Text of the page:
University of Washington assistant professor Justin Marlowe, who specializes in state and local finance and economic development practices, agrees. At the core, the issue concerns economic development, Marlowe said. Writing the letter is taking advantage of the IRS system, but the practice is done often and is a legal loophole, he said.
"At the face of it, it certainly looks shady, but it is quite common," Marlowe said. "Even though it violates the spirit of the tax law in place, it is legal."
A local tax attorney who did not wish to be named said she recommends the city publicly announce it has changed its mind and will condemn the property. The issue could be legally interpreted in a variety of ways, and this measure would help ensure the city's legal safety.
David Tucker III, an IRS spokesman, was unwilling to answer questions about how the federal government regards the practice. He was also unwilling to say whether the IRS investigates 1033 Exchange applications to determine whether there was ever an actual threat — versus a perceived one — of condemnation in place.
"The IRS does not publish its investigative protocols. We do not provide thresholds, tolerances or specific information on what will or will not trigger an audit. To do so would be counterproductive and encourage selective non-compliance with the law by individuals willing to present information that is not factual, stopping short of the point where it would result in an investigation," Tucker said via e-mail.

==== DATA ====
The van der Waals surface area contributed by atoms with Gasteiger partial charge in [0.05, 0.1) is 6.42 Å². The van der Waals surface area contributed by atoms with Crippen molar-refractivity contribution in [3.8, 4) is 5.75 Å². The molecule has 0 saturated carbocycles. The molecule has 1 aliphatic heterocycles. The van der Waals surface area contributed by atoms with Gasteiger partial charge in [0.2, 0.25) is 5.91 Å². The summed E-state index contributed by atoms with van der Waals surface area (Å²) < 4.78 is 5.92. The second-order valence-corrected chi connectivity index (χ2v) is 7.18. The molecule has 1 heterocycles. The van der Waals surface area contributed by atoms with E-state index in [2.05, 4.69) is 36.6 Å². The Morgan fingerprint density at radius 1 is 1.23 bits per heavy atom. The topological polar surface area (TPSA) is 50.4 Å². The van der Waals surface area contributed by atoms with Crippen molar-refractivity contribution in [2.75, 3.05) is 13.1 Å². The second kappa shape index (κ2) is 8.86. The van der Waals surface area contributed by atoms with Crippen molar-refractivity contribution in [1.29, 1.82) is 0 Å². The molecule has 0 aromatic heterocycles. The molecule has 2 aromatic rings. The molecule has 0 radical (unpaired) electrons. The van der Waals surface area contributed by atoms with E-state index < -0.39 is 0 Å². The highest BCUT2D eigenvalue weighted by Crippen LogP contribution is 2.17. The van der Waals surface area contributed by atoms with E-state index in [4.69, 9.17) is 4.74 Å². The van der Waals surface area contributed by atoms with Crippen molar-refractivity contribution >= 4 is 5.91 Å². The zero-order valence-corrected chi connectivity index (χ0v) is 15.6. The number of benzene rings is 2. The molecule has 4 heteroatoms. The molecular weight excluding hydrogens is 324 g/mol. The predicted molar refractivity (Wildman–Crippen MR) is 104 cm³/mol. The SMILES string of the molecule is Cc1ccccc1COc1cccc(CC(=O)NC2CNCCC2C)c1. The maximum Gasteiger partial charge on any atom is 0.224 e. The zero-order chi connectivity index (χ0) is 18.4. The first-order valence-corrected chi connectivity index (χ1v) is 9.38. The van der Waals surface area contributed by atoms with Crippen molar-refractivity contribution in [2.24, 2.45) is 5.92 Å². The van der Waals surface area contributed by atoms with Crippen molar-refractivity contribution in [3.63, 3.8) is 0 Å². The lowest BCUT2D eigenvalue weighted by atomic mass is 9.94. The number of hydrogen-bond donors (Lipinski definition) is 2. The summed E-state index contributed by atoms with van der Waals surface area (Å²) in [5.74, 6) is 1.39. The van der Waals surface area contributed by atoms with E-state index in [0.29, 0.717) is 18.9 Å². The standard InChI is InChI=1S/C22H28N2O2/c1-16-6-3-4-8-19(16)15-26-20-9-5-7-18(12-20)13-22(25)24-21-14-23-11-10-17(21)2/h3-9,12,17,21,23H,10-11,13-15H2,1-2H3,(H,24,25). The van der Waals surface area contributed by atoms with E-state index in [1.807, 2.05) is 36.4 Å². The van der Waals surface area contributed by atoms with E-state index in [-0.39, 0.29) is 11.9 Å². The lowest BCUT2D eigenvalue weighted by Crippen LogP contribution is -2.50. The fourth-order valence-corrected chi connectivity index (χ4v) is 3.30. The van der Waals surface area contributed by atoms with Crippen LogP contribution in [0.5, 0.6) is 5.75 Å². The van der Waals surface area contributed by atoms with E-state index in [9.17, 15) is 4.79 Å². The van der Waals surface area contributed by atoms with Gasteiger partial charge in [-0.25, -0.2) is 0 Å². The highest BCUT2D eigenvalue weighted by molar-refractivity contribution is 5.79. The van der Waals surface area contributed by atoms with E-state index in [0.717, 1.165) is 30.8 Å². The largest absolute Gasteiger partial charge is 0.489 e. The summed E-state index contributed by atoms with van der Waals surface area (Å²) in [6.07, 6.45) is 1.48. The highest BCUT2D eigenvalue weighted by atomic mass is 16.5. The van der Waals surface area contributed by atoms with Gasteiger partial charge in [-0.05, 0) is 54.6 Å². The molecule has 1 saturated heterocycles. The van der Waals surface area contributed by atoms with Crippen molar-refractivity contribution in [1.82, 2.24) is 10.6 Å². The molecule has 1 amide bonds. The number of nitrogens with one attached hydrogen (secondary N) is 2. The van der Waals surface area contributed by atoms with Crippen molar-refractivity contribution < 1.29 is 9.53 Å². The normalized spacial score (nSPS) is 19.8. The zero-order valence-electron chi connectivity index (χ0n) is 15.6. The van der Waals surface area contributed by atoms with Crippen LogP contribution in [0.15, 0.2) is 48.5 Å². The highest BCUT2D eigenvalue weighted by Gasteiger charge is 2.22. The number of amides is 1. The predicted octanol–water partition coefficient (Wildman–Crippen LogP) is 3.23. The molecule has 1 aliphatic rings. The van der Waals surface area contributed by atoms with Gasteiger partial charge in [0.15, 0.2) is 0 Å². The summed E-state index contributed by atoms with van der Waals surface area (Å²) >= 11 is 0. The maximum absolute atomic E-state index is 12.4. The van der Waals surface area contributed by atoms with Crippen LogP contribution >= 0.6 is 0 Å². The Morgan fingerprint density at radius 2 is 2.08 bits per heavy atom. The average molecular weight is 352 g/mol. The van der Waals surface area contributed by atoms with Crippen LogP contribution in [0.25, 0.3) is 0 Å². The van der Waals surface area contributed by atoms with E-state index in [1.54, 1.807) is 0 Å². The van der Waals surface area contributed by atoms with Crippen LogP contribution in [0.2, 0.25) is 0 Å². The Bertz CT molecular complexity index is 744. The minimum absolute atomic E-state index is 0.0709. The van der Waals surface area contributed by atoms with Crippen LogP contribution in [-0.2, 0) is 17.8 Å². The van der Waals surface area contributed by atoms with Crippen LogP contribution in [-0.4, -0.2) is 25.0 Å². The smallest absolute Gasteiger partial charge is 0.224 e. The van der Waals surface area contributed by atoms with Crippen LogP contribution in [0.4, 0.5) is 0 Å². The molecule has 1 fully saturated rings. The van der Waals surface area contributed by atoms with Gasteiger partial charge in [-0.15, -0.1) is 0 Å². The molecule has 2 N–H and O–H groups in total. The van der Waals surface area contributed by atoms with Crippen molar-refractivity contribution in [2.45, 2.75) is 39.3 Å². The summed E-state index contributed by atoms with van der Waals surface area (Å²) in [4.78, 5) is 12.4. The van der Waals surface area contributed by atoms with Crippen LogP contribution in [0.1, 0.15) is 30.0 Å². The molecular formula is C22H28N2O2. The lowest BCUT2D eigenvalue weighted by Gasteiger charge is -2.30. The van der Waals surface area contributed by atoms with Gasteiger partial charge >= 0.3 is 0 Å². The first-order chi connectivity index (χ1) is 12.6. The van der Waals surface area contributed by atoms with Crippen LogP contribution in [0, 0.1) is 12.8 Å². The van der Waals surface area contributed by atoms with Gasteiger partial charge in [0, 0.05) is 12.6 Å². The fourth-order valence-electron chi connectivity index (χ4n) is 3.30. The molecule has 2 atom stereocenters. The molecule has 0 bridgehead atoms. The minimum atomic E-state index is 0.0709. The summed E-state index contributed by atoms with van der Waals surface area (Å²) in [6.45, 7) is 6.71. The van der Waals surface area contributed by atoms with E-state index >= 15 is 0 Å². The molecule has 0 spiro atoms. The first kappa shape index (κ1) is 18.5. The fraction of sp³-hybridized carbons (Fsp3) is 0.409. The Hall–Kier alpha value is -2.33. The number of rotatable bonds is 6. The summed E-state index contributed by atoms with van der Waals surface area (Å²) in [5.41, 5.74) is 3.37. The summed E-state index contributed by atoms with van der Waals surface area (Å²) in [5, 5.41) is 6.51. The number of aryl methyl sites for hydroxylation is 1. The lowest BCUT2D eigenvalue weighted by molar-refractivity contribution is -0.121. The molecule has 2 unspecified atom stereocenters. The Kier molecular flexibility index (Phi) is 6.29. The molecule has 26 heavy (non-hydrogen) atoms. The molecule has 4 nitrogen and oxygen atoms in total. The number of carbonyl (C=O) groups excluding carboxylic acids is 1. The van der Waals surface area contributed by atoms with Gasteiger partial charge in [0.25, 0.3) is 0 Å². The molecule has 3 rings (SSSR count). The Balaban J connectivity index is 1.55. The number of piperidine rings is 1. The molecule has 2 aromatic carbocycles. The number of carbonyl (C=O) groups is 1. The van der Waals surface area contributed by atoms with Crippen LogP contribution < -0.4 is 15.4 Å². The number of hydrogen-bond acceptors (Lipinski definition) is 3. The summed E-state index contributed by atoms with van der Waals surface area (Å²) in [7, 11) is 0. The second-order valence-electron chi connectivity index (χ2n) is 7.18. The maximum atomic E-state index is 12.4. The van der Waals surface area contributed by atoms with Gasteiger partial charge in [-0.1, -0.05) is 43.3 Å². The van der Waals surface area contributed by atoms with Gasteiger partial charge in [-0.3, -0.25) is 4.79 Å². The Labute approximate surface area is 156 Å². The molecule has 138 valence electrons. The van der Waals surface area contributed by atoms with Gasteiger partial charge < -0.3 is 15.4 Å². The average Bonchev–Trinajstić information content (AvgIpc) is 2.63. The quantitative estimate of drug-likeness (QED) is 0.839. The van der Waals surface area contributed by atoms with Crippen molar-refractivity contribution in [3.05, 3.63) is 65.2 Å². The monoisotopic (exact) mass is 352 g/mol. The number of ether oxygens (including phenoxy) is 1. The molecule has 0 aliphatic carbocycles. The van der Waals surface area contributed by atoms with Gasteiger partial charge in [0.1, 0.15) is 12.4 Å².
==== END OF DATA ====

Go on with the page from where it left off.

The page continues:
The letter may be legal, but it could set up the city for undesired consequences. It conveys a message that the City of Federal Way is comfortable using eminent domain practices as a means to obtain private property and encourage economic growth, Marlowe said. This could lead to an atmosphere in which property owners feel it's appropriate, when wanting to get rid of an undesirable property, to pitch it to the city for a public building, he said.
With three issues passing with a majority vote, the council then voted 5 to 2, with Dovey and Ferrell dissenting, to direct Mayor Skip Priest to execute the purchase and sale agreement with Pal-Do World Inc. The sale is expected to clear by the end of the year. Councilwoman Linda Kochmar reminded the audience that the city has 10 years to construct the civic center.
"All we're doing right now is land banking," she said.